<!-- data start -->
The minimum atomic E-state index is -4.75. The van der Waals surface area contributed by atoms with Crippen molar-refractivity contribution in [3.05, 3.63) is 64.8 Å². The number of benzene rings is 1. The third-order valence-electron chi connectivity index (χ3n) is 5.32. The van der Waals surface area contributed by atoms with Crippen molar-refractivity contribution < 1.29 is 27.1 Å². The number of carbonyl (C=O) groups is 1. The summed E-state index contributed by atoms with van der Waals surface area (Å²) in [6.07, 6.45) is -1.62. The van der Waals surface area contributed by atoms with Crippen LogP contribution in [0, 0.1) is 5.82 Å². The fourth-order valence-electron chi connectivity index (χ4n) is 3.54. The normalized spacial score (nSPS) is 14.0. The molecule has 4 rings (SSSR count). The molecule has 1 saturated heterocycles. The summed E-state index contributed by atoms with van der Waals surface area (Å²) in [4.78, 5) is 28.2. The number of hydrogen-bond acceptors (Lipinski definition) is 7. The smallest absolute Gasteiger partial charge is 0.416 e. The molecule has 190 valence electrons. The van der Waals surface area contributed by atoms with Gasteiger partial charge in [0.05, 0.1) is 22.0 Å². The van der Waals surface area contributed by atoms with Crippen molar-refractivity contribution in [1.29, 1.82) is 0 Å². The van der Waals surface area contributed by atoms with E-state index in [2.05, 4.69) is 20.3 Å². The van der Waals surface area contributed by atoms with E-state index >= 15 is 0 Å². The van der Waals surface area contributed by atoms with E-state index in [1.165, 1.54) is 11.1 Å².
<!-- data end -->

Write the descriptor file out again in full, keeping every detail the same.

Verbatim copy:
The minimum atomic E-state index is -4.75. The van der Waals surface area contributed by atoms with Crippen molar-refractivity contribution in [3.05, 3.63) is 64.8 Å². The number of benzene rings is 1. The third-order valence-electron chi connectivity index (χ3n) is 5.32. The van der Waals surface area contributed by atoms with Crippen molar-refractivity contribution < 1.29 is 27.1 Å². The number of carbonyl (C=O) groups is 1. The summed E-state index contributed by atoms with van der Waals surface area (Å²) in [6.07, 6.45) is -1.62. The van der Waals surface area contributed by atoms with Crippen LogP contribution in [0, 0.1) is 5.82 Å². The fourth-order valence-electron chi connectivity index (χ4n) is 3.54. The normalized spacial score (nSPS) is 14.0. The molecule has 4 rings (SSSR count). The molecule has 1 saturated heterocycles. The summed E-state index contributed by atoms with van der Waals surface area (Å²) in [4.78, 5) is 28.2. The number of hydrogen-bond acceptors (Lipinski definition) is 7. The smallest absolute Gasteiger partial charge is 0.416 e. The molecule has 190 valence electrons. The van der Waals surface area contributed by atoms with Gasteiger partial charge in [0.05, 0.1) is 22.0 Å². The van der Waals surface area contributed by atoms with Crippen molar-refractivity contribution in [1.29, 1.82) is 0 Å². The van der Waals surface area contributed by atoms with E-state index in [2.05, 4.69) is 20.3 Å². The van der Waals surface area contributed by atoms with E-state index >= 15 is 0 Å². The van der Waals surface area contributed by atoms with E-state index in [1.165, 1.54) is 11.1 Å².